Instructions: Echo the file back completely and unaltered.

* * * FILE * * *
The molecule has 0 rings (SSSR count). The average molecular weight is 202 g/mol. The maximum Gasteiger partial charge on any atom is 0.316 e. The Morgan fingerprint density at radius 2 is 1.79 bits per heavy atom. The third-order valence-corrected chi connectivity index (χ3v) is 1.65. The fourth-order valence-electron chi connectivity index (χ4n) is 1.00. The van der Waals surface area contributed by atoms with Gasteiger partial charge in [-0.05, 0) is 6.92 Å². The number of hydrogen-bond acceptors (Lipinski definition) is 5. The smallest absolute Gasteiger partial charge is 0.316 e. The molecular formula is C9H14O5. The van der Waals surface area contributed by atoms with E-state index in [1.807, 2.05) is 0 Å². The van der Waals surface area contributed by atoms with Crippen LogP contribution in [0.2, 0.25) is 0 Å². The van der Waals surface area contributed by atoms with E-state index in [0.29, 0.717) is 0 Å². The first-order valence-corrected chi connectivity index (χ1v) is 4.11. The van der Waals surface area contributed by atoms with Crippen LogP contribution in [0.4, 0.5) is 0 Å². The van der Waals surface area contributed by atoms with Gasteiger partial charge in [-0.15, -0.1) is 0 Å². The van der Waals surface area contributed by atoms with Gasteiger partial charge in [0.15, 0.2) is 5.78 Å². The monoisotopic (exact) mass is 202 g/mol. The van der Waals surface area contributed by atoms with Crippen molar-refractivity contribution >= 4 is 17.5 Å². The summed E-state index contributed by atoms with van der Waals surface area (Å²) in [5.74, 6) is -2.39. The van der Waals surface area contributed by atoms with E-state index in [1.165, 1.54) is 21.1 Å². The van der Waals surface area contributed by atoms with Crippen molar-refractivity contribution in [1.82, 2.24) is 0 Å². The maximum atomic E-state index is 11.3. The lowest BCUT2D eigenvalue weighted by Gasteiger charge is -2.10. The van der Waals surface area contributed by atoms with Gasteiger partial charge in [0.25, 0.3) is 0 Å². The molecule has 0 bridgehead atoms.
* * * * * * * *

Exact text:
The molecule has 0 rings (SSSR count). The average molecular weight is 202 g/mol. The maximum Gasteiger partial charge on any atom is 0.316 e. The Morgan fingerprint density at radius 2 is 1.79 bits per heavy atom. The third-order valence-corrected chi connectivity index (χ3v) is 1.65. The fourth-order valence-electron chi connectivity index (χ4n) is 1.00. The van der Waals surface area contributed by atoms with Gasteiger partial charge in [-0.05, 0) is 6.92 Å². The number of hydrogen-bond acceptors (Lipinski definition) is 5. The smallest absolute Gasteiger partial charge is 0.316 e. The molecular formula is C9H14O5. The van der Waals surface area contributed by atoms with E-state index in [1.807, 2.05) is 0 Å². The van der Waals surface area contributed by atoms with Crippen LogP contribution in [0.2, 0.25) is 0 Å². The van der Waals surface area contributed by atoms with E-state index in [0.29, 0.717) is 0 Å². The first-order valence-corrected chi connectivity index (χ1v) is 4.11. The van der Waals surface area contributed by atoms with Crippen LogP contribution in [0.4, 0.5) is 0 Å². The van der Waals surface area contributed by atoms with Gasteiger partial charge in [-0.15, -0.1) is 0 Å². The van der Waals surface area contributed by atoms with Gasteiger partial charge in [0.15, 0.2) is 5.78 Å². The monoisotopic (exact) mass is 202 g/mol. The van der Waals surface area contributed by atoms with Crippen molar-refractivity contribution >= 4 is 17.5 Å². The summed E-state index contributed by atoms with van der Waals surface area (Å²) in [5.74, 6) is -2.39. The van der Waals surface area contributed by atoms with E-state index in [1.165, 1.54) is 21.1 Å². The van der Waals surface area contributed by atoms with Crippen molar-refractivity contribution in [1.82, 2.24) is 0 Å². The maximum atomic E-state index is 11.3. The lowest BCUT2D eigenvalue weighted by Gasteiger charge is -2.10. The van der Waals surface area contributed by atoms with Gasteiger partial charge in [0.25, 0.3) is 0 Å². The molecule has 0 bridgehead atoms.